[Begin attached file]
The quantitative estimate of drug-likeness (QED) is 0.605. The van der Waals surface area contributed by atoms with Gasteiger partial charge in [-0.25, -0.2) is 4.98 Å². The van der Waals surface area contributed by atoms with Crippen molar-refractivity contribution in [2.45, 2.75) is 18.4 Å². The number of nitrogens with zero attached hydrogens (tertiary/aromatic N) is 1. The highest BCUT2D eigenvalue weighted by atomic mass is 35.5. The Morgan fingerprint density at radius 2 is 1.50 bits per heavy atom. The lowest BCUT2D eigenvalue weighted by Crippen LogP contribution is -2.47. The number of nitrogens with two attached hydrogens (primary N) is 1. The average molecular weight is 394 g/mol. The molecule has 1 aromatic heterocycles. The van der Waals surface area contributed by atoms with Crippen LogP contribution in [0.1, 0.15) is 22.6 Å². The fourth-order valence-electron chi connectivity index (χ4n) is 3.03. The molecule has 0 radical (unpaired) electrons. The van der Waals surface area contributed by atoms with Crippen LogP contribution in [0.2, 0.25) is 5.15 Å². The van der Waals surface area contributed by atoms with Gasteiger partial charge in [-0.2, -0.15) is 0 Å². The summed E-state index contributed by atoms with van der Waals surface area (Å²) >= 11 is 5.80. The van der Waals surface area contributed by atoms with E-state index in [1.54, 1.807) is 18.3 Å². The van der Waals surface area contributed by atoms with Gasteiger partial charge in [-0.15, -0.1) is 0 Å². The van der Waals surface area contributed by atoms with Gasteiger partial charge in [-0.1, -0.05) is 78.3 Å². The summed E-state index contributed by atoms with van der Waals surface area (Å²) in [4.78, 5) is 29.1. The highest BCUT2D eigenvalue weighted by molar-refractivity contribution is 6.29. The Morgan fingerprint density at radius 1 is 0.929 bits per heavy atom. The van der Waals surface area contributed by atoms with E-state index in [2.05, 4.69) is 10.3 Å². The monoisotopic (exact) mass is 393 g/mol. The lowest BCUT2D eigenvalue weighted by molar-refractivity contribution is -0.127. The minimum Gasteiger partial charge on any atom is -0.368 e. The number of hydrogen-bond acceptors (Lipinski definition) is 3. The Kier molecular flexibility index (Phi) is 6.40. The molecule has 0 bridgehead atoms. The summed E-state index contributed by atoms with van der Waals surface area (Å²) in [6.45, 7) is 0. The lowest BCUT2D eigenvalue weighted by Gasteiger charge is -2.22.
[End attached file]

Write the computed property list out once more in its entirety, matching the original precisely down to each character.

The quantitative estimate of drug-likeness (QED) is 0.605. The van der Waals surface area contributed by atoms with Gasteiger partial charge in [-0.25, -0.2) is 4.98 Å². The van der Waals surface area contributed by atoms with Crippen molar-refractivity contribution in [2.45, 2.75) is 18.4 Å². The number of nitrogens with zero attached hydrogens (tertiary/aromatic N) is 1. The highest BCUT2D eigenvalue weighted by atomic mass is 35.5. The Morgan fingerprint density at radius 2 is 1.50 bits per heavy atom. The lowest BCUT2D eigenvalue weighted by Crippen LogP contribution is -2.47. The number of nitrogens with two attached hydrogens (primary N) is 1. The average molecular weight is 394 g/mol. The molecule has 1 aromatic heterocycles. The van der Waals surface area contributed by atoms with Crippen LogP contribution in [0.1, 0.15) is 22.6 Å². The fourth-order valence-electron chi connectivity index (χ4n) is 3.03. The molecule has 0 radical (unpaired) electrons. The van der Waals surface area contributed by atoms with Crippen LogP contribution in [0.2, 0.25) is 5.15 Å². The van der Waals surface area contributed by atoms with Gasteiger partial charge in [-0.2, -0.15) is 0 Å². The summed E-state index contributed by atoms with van der Waals surface area (Å²) >= 11 is 5.80. The van der Waals surface area contributed by atoms with E-state index in [1.54, 1.807) is 18.3 Å². The van der Waals surface area contributed by atoms with Gasteiger partial charge in [-0.15, -0.1) is 0 Å². The van der Waals surface area contributed by atoms with Gasteiger partial charge in [-0.1, -0.05) is 78.3 Å². The summed E-state index contributed by atoms with van der Waals surface area (Å²) in [4.78, 5) is 29.1. The highest BCUT2D eigenvalue weighted by molar-refractivity contribution is 6.29. The Morgan fingerprint density at radius 1 is 0.929 bits per heavy atom. The van der Waals surface area contributed by atoms with E-state index in [2.05, 4.69) is 10.3 Å². The monoisotopic (exact) mass is 393 g/mol. The lowest BCUT2D eigenvalue weighted by molar-refractivity contribution is -0.127. The minimum Gasteiger partial charge on any atom is -0.368 e. The number of hydrogen-bond acceptors (Lipinski definition) is 3. The Kier molecular flexibility index (Phi) is 6.40. The molecule has 0 bridgehead atoms. The summed E-state index contributed by atoms with van der Waals surface area (Å²) in [6.45, 7) is 0. The lowest BCUT2D eigenvalue weighted by Gasteiger charge is -2.22.